Please use this identifier to cite or link to this item:http://hdl.handle.net/20.500.12105/10631
Editorial: IL-2/IL-2R axis modulation by mesenchymal stromal cells: interaction with immunosuppressive drugs?
J Leukoc Biol. 2017 Mar;101(3):617-619.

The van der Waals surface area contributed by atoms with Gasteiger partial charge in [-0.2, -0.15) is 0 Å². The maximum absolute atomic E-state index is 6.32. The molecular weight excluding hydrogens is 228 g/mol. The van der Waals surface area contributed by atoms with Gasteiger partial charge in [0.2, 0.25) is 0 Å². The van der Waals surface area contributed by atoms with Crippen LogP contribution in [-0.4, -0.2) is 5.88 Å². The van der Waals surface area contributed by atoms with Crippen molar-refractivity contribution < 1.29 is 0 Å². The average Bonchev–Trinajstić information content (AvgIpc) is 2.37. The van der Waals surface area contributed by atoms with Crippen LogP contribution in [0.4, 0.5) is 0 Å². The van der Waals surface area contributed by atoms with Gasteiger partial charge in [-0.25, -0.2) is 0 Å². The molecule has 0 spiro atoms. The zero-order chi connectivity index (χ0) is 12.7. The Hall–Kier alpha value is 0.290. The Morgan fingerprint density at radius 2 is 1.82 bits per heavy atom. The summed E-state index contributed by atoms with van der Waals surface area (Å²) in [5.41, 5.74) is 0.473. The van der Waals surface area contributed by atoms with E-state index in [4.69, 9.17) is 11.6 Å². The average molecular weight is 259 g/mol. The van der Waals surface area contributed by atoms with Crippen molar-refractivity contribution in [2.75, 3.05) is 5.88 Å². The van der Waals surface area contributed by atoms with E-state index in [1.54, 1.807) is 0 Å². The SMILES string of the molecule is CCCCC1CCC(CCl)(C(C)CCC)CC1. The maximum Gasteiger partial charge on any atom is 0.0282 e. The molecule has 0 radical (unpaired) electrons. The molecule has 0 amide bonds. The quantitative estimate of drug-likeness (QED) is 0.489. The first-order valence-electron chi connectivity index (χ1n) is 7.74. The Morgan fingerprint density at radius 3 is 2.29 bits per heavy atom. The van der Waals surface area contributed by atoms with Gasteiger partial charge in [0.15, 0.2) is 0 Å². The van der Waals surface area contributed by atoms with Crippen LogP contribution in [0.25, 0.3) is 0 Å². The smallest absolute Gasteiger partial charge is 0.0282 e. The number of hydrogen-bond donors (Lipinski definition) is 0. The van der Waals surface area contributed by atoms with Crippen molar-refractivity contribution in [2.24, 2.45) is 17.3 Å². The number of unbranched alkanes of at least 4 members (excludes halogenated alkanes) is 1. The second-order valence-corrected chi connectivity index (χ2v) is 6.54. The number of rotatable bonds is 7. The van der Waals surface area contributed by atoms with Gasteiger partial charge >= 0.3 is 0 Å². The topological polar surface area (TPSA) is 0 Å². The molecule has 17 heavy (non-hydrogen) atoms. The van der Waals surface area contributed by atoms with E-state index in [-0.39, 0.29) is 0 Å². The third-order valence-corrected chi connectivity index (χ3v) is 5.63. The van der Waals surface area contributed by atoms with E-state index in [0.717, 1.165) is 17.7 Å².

In this issue of the Journal of Leukocyte Biology, Erkers and colleagues offer new insights into the immune suppressive properties of placenta-derived decidual stromal cells . Mesenchymal stromal cells (MSCs) are a cell population which was first identified in bone marrow (BM-MSCs) and contains a significant number of stem cells with ability to differentiate into different tissues. It was soon noted that MSCs display, not only regenerative properties, but also immunomodulatory features which could be exploited for therapy in different immune disorders. In addition, these cells are considered to be relatively immune privileged and their use as therapy has been shown to be safe in several animal models and clinical trials. In recent years, therefore, MSCs have come to be regarded as a potential therapeutic choice for several pathologies, whether hematologic, neurologic or cardiovascular diseases, diabetes, diseases of the lung, liver and kidney, steroid-resistant graft versus host disease (GVHD), and cancer, or autoimmune diseases, such as multiple sclerosis, rheumatoid arthritis, and systemic lupus erythematosus, reviewed in . The tissue most extensively used as an MSC source is bone marrow, inasmuch as it was the first to be reported as a supplier of these multipotent cells. However, several other tissues have been shown to be suitable sources of MSCs, including adipose tissue, synovial membranes, umbilical cord, endometrium, and placenta. Among these, human decidua is a promising candidate as a source of MSCs for use in cell-based therapies, thanks to easy cell isolation without the need for any invasive methods and high cell proliferation rates in vitro. Decidua-derived MSCs obtained in different laboratories seem to have different differentiation potential yet similar immunomodulating activity. Macias et al.  isolated multipotent decidua-derived MSCs from decidua parietalis, denoted by the authors as DMSCs. DMSCs are able to differentiate into derivatives of all germ layers, and their immunomodulatory properties have been demonstrated in an animal model of multiple sclerosis . Erkers et al. described another cell population from decidua parietalis, called decidual stromal cells (DSCs), with more limited differentiation potential but with effective capability to suppress alloreactivity of T lymphocytes.
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